Brands the size of MusclePharm are few and far between,” ​Drexler said. What I have done is to build a strong foundation. We had too many SKUs; I took that from 300 to 400 down to 112.  But we also had to reduce headcount on the employee side;  those were hard decisions.

Drexler’s efforts have borne fruit:  In its year end report for the year ended Dec. 31, 2016, the company reported $133 million in revenue, a drop of 21% from the year before. But net loss was pared to $3.5 million.

Focus on formulations

MusclePharm’s products were at one time based on proprietary blends that were somewhat in-transparent in terms of the ratios of constituents and the precise identity of ingredients. This left the brand open to the criticism that many lodge against glitzy sports nutrition brands, that being that what you’re paying for is the packaging and the endorsements and what’s inside the bottle receives the least attention.  That attitude has changed, Drexler said.

For example, one of the company’s flagship products, its Re-Con post workout recovery protein powder, has been reformulated to include branded ingredients from Glanbia (GroPlex, an ingredient based on dairy peptides) and Futureceuticals VDF (VitaCherry, a tart cherry extract). The company has also recently launched a natural line based on organic ingredients.

Instead of building endorsements, we are refocusing on the products themselves. The natural line is a big extension of the MusclePharm brand. The natural sector is such a growing segment of this business,​Drexler said.

In promoting the new MusclePharm, Drexler said he is not eschewing endorsements altogether.  Rather, he intends to chose those that make sense both financially and in terms of the audience those endorsements reach.  The first of the new breed is the recently announced deal with prominent mountaineer Garrett Madison. Drexler said Madison’s audience reaches into both the heavy duty sports training side as well as into a lifestyle positioning, which is is the wheelhouse of the new organic offerings.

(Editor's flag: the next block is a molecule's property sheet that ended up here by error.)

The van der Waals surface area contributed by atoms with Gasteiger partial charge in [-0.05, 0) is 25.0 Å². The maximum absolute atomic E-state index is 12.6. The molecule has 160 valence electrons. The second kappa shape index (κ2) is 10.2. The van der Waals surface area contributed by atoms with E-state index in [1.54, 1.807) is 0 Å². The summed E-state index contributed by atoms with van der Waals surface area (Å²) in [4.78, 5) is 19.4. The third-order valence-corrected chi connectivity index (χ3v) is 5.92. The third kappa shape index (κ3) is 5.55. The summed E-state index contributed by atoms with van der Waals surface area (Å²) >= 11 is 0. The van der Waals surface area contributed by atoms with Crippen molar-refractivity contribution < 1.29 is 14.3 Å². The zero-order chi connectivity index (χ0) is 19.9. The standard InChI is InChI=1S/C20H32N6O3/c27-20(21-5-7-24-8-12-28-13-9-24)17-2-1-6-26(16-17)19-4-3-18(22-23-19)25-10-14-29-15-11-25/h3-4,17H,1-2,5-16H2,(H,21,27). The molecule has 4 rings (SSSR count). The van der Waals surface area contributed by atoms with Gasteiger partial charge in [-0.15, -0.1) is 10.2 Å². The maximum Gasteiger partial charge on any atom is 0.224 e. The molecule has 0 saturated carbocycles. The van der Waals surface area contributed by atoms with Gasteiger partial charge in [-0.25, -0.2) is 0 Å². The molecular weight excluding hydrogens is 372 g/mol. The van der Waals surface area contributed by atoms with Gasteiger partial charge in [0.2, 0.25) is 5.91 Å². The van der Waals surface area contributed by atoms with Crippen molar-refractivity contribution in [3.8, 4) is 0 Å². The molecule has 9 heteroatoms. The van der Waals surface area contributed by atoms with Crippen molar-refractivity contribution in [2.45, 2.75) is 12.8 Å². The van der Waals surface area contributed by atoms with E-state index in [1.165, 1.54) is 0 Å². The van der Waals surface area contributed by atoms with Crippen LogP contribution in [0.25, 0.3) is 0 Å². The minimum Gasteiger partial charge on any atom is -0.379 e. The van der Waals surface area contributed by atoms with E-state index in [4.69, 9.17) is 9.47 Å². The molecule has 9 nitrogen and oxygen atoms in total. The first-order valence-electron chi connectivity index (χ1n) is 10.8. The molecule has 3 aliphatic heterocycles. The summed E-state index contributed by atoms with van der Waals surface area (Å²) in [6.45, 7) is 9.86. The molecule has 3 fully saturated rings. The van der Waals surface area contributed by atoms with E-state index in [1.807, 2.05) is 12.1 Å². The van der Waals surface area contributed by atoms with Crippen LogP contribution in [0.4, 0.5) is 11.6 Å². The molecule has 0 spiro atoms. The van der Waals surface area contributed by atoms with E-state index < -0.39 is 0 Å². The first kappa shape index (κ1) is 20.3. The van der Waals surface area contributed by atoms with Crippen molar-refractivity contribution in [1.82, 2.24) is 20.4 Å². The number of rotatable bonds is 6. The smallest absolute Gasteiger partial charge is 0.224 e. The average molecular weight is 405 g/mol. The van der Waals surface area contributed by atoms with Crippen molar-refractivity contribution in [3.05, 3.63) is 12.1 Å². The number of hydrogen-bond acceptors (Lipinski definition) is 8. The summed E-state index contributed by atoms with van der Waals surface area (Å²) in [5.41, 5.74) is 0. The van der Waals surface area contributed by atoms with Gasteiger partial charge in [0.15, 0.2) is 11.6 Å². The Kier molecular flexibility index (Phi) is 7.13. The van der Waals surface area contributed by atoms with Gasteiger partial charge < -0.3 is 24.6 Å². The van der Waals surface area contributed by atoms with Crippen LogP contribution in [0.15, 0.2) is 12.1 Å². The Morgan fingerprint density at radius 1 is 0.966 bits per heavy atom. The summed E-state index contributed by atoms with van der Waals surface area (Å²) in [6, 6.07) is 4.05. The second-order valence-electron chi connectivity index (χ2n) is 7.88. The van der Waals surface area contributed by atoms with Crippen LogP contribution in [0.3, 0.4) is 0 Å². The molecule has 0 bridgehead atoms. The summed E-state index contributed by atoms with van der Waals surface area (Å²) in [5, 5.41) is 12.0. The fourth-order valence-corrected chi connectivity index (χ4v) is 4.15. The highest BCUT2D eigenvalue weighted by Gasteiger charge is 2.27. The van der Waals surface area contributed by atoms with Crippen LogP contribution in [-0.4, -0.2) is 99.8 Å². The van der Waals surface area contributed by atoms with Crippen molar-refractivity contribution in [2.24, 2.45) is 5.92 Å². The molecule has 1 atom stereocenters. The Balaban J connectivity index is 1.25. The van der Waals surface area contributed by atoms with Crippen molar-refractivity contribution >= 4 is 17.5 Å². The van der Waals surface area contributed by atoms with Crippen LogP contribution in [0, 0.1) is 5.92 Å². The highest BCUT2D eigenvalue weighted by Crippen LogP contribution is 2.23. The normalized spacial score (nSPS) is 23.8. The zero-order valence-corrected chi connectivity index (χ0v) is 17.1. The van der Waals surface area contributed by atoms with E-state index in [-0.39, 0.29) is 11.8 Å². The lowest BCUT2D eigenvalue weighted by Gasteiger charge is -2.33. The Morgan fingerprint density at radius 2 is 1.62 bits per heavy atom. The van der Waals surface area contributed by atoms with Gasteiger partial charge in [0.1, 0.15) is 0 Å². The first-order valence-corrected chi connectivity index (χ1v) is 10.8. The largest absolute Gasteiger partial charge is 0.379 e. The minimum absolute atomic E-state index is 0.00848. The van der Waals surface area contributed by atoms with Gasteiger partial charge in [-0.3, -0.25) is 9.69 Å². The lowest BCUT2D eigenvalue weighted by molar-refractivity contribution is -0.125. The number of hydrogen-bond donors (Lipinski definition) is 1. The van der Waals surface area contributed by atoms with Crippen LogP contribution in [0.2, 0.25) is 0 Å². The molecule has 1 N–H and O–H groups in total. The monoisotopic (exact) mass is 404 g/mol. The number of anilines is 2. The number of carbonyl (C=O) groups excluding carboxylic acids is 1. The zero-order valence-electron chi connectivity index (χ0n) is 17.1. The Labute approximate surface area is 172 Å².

His clientele is more the triathletes, the weekend warriors. The old MusclePharm was more focused on bodybuilders, football players, and the UFC types,” ​Drexler said.

Growth in protein

But one thing won’t change;  the brand will always be based on a foundation of protein. It’s the most prominent ingredient in the sports nutrition sphere, and the desire of everyday consumers–not just athletes–to add it to their diets means it is showing up in the most unlikely of venues, Drexler said.  He sees only growth for protein in the foreseeable future.

Mars just came out with protein. These mainstream people are trying to compete with us. I dont think they can; it would be like me trying to compete with them in the candy category. But when you see people like this getting into the protein business we can see where the sector is going,” ​he said.